VA Secretary Offers Support for Vets Suffering TBI

Written by Susan Oliver Nelson for

Good news for veterans who suffer from traumatic brain injuries (TBI). The Veterans Affairs Department announced that more than 24,000 vets may qualify to be reexamined for brain injuries. Following a review of TBI exams completed in relation with disability claims managed from 2007-2015, VA Secretary Robert McDonald decided to grant what is called “equitable relief” to veterans.

Some post 9/11 vets with TBI who’ve been denied disability compensation by the VA between 2007 and 2015 have another chance to receive benefits. If found that they have experienced TBI, veterans will be awarded prorated compensation from the date of the initial claim without having to complete any additional forms.

In a released statement, McDonald said, “Providing support for veterans suffering from a TBI is a priority and a privilege, and we must make certain they receive a just and fair rating for their disabilities.”

In 2007, to ensure proper evaluation of TBI when there is no prior diagnosis, the VA began requiring vets to get medical assessments for TBI from one of four specialists- a neurologist, neurosurgeon, psychologist or psychiatrist.

Officials for the VA stated that the department issued guidance documents that may “have created confusion regarding the assessment policy.” This confusion may have resulted in a sizable number of former service members being denied benefits or receiving a lower rating for their disability.

TBI is oftentimes referred to as the “signature wound” of the Iraq and Afghanistan wars, occurring after sudden trauma or head injuries that disrupts the function of the brain commonly caused by improvised explosive devises (IEDs), falls or the tough Humvee patrols while in full battle-rattle.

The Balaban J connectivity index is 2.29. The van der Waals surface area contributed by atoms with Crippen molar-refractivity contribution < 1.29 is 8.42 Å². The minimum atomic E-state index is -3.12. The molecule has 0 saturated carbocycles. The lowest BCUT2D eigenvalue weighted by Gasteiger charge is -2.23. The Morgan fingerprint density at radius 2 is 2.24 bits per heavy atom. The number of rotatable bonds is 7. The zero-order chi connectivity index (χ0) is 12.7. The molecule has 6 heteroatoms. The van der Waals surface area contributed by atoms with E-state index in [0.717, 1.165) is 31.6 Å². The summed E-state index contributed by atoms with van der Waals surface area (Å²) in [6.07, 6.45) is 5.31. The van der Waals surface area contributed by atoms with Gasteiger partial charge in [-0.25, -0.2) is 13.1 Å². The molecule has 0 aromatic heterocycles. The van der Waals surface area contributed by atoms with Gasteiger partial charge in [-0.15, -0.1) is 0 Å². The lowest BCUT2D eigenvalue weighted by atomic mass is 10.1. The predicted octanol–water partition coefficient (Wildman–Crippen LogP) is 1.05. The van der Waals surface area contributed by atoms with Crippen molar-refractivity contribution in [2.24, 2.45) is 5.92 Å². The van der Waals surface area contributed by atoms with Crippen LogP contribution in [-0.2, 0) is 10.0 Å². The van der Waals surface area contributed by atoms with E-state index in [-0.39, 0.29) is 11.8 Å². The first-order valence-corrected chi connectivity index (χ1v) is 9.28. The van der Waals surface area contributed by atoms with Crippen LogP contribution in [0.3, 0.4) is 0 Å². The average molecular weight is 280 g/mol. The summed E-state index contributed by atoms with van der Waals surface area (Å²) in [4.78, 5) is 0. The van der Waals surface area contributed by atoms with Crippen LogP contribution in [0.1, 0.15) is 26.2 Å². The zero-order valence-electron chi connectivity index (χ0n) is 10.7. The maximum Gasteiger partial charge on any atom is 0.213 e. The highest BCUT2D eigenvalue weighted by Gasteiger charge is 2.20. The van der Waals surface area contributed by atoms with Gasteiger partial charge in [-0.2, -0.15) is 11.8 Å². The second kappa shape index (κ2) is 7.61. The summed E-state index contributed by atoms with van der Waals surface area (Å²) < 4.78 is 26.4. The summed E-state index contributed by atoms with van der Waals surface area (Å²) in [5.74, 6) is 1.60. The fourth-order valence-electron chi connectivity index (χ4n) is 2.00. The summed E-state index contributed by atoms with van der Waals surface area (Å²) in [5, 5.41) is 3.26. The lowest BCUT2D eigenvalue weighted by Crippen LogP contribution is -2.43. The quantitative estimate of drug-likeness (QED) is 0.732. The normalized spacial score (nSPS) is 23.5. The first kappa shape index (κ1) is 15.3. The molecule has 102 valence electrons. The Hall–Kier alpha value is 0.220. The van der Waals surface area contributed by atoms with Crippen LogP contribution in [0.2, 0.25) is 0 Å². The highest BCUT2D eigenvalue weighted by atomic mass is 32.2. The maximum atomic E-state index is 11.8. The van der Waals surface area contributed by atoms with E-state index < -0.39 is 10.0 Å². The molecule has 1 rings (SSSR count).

“Traumatic Brain Injury is a signature injury in Veterans returning from the conflicts in Iraq and Afghanistan, and VA is proud to be an organization that sets the bar high for supporting these, and all, Veterans,” said Secretary McDonald.

When the brain is injured, the person can experience a change in consciousness that can range from becoming disoriented and confused, to slipping into a coma. The person might also have memory loss for the time immediately before or after the event that cause the injury.

Equitable relief is a unique legal remedy that allows the Secretary to correct an injustice to a claimant where the VA is not otherwise authorized to do so within the scope of the law. “We let these veterans down,” McDonald said. “That is why we are taking every step necessary to grant equitable relief to those affected to ensure they receive the full benefits to which they are entitled.”

According to the Defense and Veterans Brain Injury Center, the DoD Worldwide Numbers for TBI has exceeded 344,000 TBI diagnosis.

Veterans who qualify for the new exam will be contacted by the VA. The department said more than half of the veterans already are receiving some level of benefits.

Written by Susan Oliver Nelson




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